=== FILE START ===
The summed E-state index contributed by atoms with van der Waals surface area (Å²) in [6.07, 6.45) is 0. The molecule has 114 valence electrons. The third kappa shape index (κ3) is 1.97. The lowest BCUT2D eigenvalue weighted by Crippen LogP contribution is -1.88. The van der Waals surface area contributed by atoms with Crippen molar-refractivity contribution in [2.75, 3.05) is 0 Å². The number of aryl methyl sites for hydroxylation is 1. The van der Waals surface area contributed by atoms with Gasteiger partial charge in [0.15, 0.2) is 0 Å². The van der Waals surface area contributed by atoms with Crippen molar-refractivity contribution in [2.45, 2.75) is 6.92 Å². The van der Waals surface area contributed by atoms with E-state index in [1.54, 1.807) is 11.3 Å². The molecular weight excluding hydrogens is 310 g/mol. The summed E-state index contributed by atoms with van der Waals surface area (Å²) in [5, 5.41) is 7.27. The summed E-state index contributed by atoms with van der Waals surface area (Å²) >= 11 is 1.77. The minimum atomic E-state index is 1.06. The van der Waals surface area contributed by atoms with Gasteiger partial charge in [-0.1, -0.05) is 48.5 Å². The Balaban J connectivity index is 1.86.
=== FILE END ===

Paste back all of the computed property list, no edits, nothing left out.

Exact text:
The summed E-state index contributed by atoms with van der Waals surface area (Å²) in [6.07, 6.45) is 0. The molecule has 114 valence electrons. The third kappa shape index (κ3) is 1.97. The lowest BCUT2D eigenvalue weighted by Crippen LogP contribution is -1.88. The van der Waals surface area contributed by atoms with Crippen molar-refractivity contribution in [2.75, 3.05) is 0 Å². The number of aryl methyl sites for hydroxylation is 1. The van der Waals surface area contributed by atoms with Gasteiger partial charge in [0.15, 0.2) is 0 Å². The van der Waals surface area contributed by atoms with Crippen molar-refractivity contribution in [2.45, 2.75) is 6.92 Å². The van der Waals surface area contributed by atoms with E-state index in [1.54, 1.807) is 11.3 Å². The molecular weight excluding hydrogens is 310 g/mol. The summed E-state index contributed by atoms with van der Waals surface area (Å²) in [5, 5.41) is 7.27. The summed E-state index contributed by atoms with van der Waals surface area (Å²) >= 11 is 1.77. The minimum atomic E-state index is 1.06. The van der Waals surface area contributed by atoms with Gasteiger partial charge in [-0.1, -0.05) is 48.5 Å². The Balaban J connectivity index is 1.86.